- “N. Korea Increases Troops by 92,000 Despite Famine,” Deseret News, Oct. 6 1997.
- Mobley, Richard A. “North Korea: How Did It Prepare for the 1950 Attack?,” Army History, Spring 2000, p. 5.
- “N. Korea Weapons Program Prompts Diplomatic Flurry,” USA Today, AP (Washington), Oct. 17, 2002.
- Kim, Young-sik. “A Physicist Defector’s Account of North Korea’s Nuke Labs,” Korean Web Weekly, Oct. 2002; kimsoft.com (defunct)
- “Defector Leaked Details of N. Korea’s N-Program,” The Daily Yomiuri, Dec. 18, 2002.
- Greenlees, Donald. “How North Korea Fulfilled Its Nuclear Dream,” International Herald Tribune, Oct. 23, 2006.
- Kang Ho-je. “Father of North Korean Nuclear Physics Received the Appellation ‘People’s Scientist’,” (in Korean) Institute for Modern Historical Research, No. 111, June 1, 2010.
- Hurst, Cindy A. “China’s Ace in the Hole: Rare Earth Elements,” National Defense University Press: Joint Force Quarterly, Issue 59, 4th Quarter 2010.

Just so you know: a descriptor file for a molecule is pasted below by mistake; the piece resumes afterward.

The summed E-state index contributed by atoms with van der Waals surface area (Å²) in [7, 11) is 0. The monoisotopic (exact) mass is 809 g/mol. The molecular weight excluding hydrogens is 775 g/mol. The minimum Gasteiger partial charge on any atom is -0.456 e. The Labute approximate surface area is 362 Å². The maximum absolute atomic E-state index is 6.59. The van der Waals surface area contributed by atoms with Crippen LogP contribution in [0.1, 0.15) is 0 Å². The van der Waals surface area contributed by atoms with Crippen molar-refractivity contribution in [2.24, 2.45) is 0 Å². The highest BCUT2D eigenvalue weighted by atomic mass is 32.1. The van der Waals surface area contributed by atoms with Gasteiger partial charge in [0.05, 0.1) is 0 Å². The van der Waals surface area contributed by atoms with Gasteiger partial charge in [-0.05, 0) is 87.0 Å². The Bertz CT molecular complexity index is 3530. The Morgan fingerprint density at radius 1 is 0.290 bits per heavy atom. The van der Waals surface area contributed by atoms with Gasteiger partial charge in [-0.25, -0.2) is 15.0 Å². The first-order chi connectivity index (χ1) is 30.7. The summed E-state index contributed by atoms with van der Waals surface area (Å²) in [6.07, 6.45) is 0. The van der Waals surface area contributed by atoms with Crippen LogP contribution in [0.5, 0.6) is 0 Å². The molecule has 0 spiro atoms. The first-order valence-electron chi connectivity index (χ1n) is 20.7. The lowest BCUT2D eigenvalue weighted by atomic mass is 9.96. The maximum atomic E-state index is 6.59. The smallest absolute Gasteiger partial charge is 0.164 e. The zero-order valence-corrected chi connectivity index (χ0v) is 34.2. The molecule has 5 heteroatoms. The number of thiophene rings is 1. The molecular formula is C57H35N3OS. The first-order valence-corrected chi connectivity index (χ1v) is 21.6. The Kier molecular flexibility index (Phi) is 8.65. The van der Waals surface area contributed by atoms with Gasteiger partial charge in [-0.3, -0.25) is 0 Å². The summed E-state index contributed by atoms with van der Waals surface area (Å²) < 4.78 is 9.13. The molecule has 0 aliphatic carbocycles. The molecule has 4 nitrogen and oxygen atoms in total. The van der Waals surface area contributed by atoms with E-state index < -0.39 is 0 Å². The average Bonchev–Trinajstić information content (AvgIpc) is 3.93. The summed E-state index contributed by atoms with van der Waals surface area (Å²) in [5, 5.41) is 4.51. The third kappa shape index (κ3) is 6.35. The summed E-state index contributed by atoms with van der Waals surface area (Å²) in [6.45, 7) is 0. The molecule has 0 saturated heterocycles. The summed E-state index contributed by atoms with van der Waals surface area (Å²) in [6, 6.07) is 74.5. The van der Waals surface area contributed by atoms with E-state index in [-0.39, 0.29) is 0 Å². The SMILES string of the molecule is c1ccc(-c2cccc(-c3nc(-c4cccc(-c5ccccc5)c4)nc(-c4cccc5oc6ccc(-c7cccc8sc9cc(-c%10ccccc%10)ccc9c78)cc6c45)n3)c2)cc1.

- Yoon, Edward. “Status and Future of the North Korean Mineral Sector,” University of San Francisco Centre for the Pacific Rim, Jan. 6, 2011.
- Shimatsu, Yoichi. “The Next Nagasaki: Nuclear Fears Stalk The World,” Mar. 19, 2011.
- Choi, Kyung-soo. North Korea’s Mining Prospects, NKRI, Aug. 30, 2011.
- Ministry for Unification and Institute for Unification Education,” Understanding North Korea, ROK Government, 2012.
- Song Sang-ho, “North Korea Conducts 3rd Nuclear Test,” Korea Herald, Feb. 12, 2013.
- Dougherty, Jill and Benson, Pam. “Material in North Korea’s Nuclear Test Unclear, Worrying For U.S.,” CNN, Mar. 13, 2013.
- Various undisclosed sources including the Tokyo Shimbun article (in Japanese) and Dr. Fritz J. Hansgirg’s extensive FBI file.
Special thanks to Minoru Kawamoto (A Japanese-American living in Tokyo), Ken Ricci (an American applied nuclear physicist) and Irek Sabitov (a Russian journalist).